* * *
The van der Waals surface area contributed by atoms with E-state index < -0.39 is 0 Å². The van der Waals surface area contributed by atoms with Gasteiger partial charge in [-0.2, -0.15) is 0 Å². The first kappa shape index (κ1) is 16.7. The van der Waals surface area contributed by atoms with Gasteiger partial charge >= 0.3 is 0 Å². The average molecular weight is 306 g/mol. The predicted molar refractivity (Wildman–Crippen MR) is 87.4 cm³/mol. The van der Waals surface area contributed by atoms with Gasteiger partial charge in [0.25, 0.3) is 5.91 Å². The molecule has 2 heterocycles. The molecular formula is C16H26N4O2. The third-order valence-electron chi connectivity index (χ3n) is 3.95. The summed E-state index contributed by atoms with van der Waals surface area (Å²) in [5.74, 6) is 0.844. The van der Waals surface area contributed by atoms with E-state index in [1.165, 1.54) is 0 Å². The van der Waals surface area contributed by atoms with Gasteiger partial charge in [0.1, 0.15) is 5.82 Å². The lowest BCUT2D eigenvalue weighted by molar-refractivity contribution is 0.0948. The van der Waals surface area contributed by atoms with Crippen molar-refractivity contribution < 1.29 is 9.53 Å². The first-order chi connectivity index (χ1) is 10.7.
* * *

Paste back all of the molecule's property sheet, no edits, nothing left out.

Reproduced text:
The van der Waals surface area contributed by atoms with E-state index < -0.39 is 0 Å². The van der Waals surface area contributed by atoms with Gasteiger partial charge in [-0.2, -0.15) is 0 Å². The first kappa shape index (κ1) is 16.7. The van der Waals surface area contributed by atoms with Gasteiger partial charge >= 0.3 is 0 Å². The average molecular weight is 306 g/mol. The predicted molar refractivity (Wildman–Crippen MR) is 87.4 cm³/mol. The van der Waals surface area contributed by atoms with Gasteiger partial charge in [0.25, 0.3) is 5.91 Å². The molecule has 2 heterocycles. The molecular formula is C16H26N4O2. The third-order valence-electron chi connectivity index (χ3n) is 3.95. The summed E-state index contributed by atoms with van der Waals surface area (Å²) in [5.74, 6) is 0.844. The van der Waals surface area contributed by atoms with E-state index in [1.165, 1.54) is 0 Å². The van der Waals surface area contributed by atoms with Gasteiger partial charge in [0.1, 0.15) is 5.82 Å². The lowest BCUT2D eigenvalue weighted by molar-refractivity contribution is 0.0948. The van der Waals surface area contributed by atoms with Crippen molar-refractivity contribution < 1.29 is 9.53 Å². The first-order chi connectivity index (χ1) is 10.7.